Fourth, in interrogatories no. 9 and 10, Alexander asks defendants to “compile information and data for a five-year period” of all WCI inmates who have been removed from their prison jobs and all inmates who have been removed from a food service department job and subsequently reassigned to the food service department. Dkt. 22, at 4. Defendants have refused (with the exception of the records regarding the other two inmates who were accused of conspiring with Alexander to steal items from the canteen). They argue that this request is “overly broad and unduly burdensome.” Dkt. 22-1, at 7. They explain that to compile this information, they “would have to search the individual files of thousands of inmates, ” which are stored in two different locations. Dkt. 26, ¶ 7. Even compiling the information for a one-year period “would be an arduous task, ” they say, because there are hundreds of DOC-1408 forms completed each month. Id. ¶ 8.

         The “burden or expense of the proposed discovery” is a factor to consider when deciding whether to order production of discovery. Fed.R.Civ.P. 26(b)(1). It must be weighed against the “likely benefit” of the discovery to the party requesting it. Id. Here, any record showing that an inmate was removed from his prison job would support an inference that Alexander was not treated any differently, which would undermine Alexander's claims. (Records showing that an inmate wasn't removed from his prion job might support Alexander's claims, but Alexander hasn't requested such records, and it's not clear that they exist.) So the likely benefit of this discovery to Alexander is low and outweighed by the burden of compiling and producing it. I will deny Alexander's motion to compel the production of records of inmates removed from their prison jobs.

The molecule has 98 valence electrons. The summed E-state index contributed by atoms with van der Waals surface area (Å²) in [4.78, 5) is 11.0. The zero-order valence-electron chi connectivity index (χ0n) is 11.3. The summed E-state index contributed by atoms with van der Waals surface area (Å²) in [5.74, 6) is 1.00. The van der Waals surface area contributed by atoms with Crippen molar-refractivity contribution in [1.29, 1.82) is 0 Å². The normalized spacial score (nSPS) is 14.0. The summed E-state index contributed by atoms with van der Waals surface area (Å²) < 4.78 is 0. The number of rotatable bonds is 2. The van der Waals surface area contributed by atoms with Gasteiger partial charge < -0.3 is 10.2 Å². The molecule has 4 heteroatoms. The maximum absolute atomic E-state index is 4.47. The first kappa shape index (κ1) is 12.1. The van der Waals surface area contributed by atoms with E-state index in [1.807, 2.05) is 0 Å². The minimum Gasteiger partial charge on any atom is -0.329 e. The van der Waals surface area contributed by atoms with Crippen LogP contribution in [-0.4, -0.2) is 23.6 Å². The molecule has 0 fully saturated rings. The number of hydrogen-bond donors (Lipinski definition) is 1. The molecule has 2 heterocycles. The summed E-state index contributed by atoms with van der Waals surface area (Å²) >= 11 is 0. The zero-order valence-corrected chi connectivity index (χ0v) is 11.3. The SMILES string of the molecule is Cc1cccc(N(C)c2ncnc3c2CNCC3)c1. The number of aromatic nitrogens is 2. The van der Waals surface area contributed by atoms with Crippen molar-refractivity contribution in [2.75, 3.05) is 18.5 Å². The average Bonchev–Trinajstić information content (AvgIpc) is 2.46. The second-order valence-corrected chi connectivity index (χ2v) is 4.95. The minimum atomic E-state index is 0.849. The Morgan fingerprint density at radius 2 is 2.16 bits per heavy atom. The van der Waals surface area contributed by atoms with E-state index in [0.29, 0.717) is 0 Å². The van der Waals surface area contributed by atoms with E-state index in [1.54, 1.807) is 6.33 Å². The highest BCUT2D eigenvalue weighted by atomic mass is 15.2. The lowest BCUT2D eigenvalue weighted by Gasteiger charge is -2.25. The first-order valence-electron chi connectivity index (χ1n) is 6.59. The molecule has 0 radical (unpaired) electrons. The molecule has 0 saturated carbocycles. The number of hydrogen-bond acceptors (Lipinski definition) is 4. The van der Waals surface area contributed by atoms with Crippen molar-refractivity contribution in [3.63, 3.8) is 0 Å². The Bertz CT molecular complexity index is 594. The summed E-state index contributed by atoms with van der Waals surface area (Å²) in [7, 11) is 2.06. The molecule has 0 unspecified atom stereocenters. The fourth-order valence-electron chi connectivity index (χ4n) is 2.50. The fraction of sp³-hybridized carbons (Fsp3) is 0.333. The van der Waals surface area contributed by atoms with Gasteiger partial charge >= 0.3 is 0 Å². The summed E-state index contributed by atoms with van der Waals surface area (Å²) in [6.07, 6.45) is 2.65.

Fifth, in interrogatory no. 11, Alexander seeks defendants' disciplinary records. Defendants have explained that Meli has no disciplinary records and that Immerfall has no disciplinary records relevant to Alexander's claims. But defendants allowed Alexander to review parts of Immerfall's record concerning discipline Immerfall received for failing to comply with a procedure, and discipline he received for interacting with another inmate. They have filed Immerfall's complete disciplinary record ex parte so that I may review it and determine whether any additional portions are discoverable. I have done so. I agree that the records are not relevant to the merits of Alexander's claims, so I will deny Alexander's motion to compel these records.

         But as defendants concede, the records may be relevant to Immerfall's credibility, so if Alexander's claims survive summary judgment and head to trial, Alexander may renew his request for these records.

         ORDER

         IT IS ORDERED that:

         1. Plaintiff Stephen E. Alexander's motion to compel defendants' discovery responses, Dkt. 22, is GRANTED in part.

         2. By July 19, 2018, defendants must disclose to plaintiff the identity of the second individual who signed the DOC-1408 form, Dkt. 24-1, and explain that individual's role in the decision-making process.

         3. By July 19, 2018, defendants must file with the court a proposed method for allowing plaintiff to review the information and records responsive to plaintiff's interrogatory no. 6 without compromising the Waupun Correctional Institution's security. They must ...